The US has applied tariffs to Canadian softwood imports to protect domestic suppliers, it has announced.
Wilbur Ross, US secretary of commerce, said his department had decided there was a need to impose duties worth US$1bn on softwood from Canadian forests, which are state-owned. “This is not our idea of a properly functioning free trade agreement,” he said.
Canada has called the tariffs “unfounded” and said increasing timber prices had already added US$3,600 to the cost of a new home in the US this year.
The level of duties, designed to provide American producers with relief from what the US sees as Canadian subsidies, will be between 3.01% and 24.12% of Canadian softwood imports, depending on the mill.
Canada said most lumber mills would be hit by a 19.88% tariff.
The move aligns with president Donald Trump’s “Buy America, Hire America” policy of promoting domestic business, and coincides with an outburst on Twitter from the president over Canadian dairy exports. “Canada has made business for our dairy farmers in Wisconsin and other border states very difficult,” Trump tweeted. “We will not stand for this. Watch!”
Ross said: “It has been a bad week for US-Canada trade relations.”
Jim Carr, Canada’s minister of natural resources, said this was the fifth trade dispute over lumber in the last 30 years. “We have prevailed in the past and will do so again,” he said.
“Our government disagrees strongly with this decision. It is unfounded and we will vigorously fight for the interests of the Canadian softwood lumber industry… These unfair and punitive duties will negatively affect people’s jobs on both side of the border.”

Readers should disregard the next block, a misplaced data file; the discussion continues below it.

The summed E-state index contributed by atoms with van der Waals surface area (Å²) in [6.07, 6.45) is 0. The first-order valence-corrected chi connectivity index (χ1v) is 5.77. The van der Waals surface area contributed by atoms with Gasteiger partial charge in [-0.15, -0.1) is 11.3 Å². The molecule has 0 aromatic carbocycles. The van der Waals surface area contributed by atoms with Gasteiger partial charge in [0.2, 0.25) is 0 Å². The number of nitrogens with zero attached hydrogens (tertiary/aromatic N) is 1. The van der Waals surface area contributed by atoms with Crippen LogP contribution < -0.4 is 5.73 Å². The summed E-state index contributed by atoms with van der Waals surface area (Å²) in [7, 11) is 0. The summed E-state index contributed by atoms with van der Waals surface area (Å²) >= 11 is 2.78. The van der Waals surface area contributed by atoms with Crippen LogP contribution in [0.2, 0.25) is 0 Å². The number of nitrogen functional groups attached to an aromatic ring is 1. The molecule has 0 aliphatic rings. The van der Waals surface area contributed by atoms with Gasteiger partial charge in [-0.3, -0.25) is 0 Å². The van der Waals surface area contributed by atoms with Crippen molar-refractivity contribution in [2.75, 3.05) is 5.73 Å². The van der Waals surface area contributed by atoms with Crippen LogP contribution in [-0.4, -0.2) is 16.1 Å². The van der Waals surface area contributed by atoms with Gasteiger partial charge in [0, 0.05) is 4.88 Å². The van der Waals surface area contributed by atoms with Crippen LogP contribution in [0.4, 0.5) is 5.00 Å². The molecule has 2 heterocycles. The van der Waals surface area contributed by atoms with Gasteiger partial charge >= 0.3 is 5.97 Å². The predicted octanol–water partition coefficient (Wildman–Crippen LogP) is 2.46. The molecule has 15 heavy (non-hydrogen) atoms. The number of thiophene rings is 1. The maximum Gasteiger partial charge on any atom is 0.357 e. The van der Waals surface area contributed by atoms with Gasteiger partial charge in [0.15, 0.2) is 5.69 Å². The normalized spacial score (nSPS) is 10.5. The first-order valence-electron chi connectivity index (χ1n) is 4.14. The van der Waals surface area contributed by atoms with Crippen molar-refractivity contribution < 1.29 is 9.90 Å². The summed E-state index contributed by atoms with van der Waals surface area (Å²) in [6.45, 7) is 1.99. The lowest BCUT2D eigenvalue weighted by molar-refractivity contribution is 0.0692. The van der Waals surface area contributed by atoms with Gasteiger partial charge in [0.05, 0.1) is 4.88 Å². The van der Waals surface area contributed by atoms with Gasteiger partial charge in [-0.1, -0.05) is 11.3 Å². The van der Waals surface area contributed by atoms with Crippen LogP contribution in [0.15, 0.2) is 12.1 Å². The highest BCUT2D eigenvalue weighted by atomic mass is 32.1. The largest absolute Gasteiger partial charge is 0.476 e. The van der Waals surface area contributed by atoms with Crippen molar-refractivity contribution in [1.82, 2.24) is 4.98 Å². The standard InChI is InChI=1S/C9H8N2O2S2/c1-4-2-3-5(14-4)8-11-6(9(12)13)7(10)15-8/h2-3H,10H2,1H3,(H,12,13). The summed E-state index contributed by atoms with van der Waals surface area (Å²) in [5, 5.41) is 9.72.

Carr quoted statistics from the US National Association of Home Builders that estimated lumber price increases in the first quarter this year had added $3,600 to the price of a new home in America.
World Bank statistics say Canada exported US$18.9bn of wood to the US in 2015, by far its largest export market for the material. The next largest destination is China, which imports US$3.9bn.
In 2015 the US imported a total of US$325.4bn worth of goods and services from Canada, and exported US$337.3bn, making Canada its second largest trading partner. In the trade of goods alone, the US had a trade deficit of $15bn with Canada.
Canada was already taking actions to mitigate the effect of the tariff increases, said Carr. These steps include promoting the use of Canadian wood domestically and helping the industry access new foreign markets.
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